What Does it Mean to Be the Executor to a Will?

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When someone names you as the executor of his will, you have specific fiduciary and legal duties you must carry out upon his death on behalf of the estate. As an executor of a will, you have to follow a number of different federal and state laws regarding the disbursement and eventual closing of the estate, so you should consider contacting an estate planning attorney.

Will Validation

When a person dies, lawyers often refer to that person as a decedent. Before you can begin executing the terms of the will, a judge has to validate the will through probate court. As the executor of the will, it is your responsibility to contact all heirs or beneficiaries of the estate to notify them of the probate hearing. You must also notify the decedent's creditors of the hearing date. At the probate hearing, you must present the original will and certificate of death to the probate judge. The probate hearing also allows heirs and beneficiaries to contest the terms of the will should they choose to do so.

Financial Responsibilities

The executor must take care of the decedent's financial affairs including paying outstanding bills via the decedent's bank accounts and filing his final federal and state tax returns. You are also responsible for collecting any payments owed to the decedent at the time of his death. Examples of these types of payments include regular salaries and any type of investment income earned through securities investments, retirement accounts and property. You must deposit all funds you collect in the decedent's personal or business bank accounts on behalf of the estate.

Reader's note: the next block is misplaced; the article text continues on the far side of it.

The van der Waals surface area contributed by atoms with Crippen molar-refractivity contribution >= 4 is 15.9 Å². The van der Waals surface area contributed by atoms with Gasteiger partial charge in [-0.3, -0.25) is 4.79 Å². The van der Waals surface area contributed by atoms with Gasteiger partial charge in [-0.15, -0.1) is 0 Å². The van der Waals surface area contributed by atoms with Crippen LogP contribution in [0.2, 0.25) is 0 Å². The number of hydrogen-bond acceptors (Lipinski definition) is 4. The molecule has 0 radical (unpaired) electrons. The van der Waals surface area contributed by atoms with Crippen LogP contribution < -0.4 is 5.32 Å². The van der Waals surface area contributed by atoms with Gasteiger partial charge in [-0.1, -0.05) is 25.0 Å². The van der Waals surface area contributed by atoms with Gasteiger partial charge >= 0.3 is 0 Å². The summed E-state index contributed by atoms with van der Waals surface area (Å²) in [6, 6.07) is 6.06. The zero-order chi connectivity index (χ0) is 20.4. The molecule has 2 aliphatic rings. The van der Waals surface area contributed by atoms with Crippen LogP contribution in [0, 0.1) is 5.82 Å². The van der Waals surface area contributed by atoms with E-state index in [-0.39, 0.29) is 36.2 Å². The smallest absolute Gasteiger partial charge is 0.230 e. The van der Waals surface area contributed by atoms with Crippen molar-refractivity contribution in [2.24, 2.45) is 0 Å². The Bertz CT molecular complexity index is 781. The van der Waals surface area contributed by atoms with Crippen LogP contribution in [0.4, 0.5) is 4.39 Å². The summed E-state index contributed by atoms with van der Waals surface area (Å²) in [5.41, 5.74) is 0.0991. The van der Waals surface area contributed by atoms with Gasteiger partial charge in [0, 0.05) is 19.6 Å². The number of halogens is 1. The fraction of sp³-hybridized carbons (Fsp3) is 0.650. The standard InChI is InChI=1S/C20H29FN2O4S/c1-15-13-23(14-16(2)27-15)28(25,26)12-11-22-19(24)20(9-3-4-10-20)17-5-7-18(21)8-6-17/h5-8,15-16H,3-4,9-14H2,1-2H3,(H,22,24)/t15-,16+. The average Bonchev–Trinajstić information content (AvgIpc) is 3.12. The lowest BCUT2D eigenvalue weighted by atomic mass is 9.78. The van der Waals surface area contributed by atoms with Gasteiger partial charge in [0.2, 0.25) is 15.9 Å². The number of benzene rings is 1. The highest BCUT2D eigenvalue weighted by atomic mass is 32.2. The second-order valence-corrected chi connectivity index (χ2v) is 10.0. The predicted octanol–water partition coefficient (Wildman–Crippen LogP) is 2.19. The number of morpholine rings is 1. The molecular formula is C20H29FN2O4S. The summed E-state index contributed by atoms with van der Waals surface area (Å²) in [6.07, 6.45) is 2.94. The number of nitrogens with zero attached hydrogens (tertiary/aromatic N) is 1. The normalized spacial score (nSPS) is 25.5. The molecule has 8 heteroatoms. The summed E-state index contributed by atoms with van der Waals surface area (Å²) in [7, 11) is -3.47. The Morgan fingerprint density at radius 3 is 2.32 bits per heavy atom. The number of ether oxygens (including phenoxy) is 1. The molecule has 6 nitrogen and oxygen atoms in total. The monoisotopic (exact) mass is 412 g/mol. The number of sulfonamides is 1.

Once you collect all payments owed to the decedent and pay all of his outstanding debt obligations, you can begin the disbursement process of the estate. This begins by sending a written notification of the disbursement to all of the beneficiaries or heirs to the estate. You will then begin disbursing the assets of the estate to the heirs and beneficiaries of the will according to the decedent's wishes.

Estate Closing

For some estates, it can take multiple disbursements before the assets of the entire estate transfer to the heirs or beneficiaries. As the executor, you will handle each of the disbursements. Once you complete the disbursements and distribute all the assets of the estate accordingly, you begin closing proceedings. In these proceedings, you must present copies of all the disbursements to the probate court as well as proof of payment of the decedent's debts. Once the probate court receives all the necessary paperwork, a judge will officially close the estate and relieve you of your duties as executor.


About the Author

Sue-Lynn Carty has over five years experience as both a freelance writer and editor, and her work has appeared on the websites Work.com and LoveToKnow. Carty holds a Bachelor of Arts degree in business administration, with an emphasis on financial management, from Davenport University.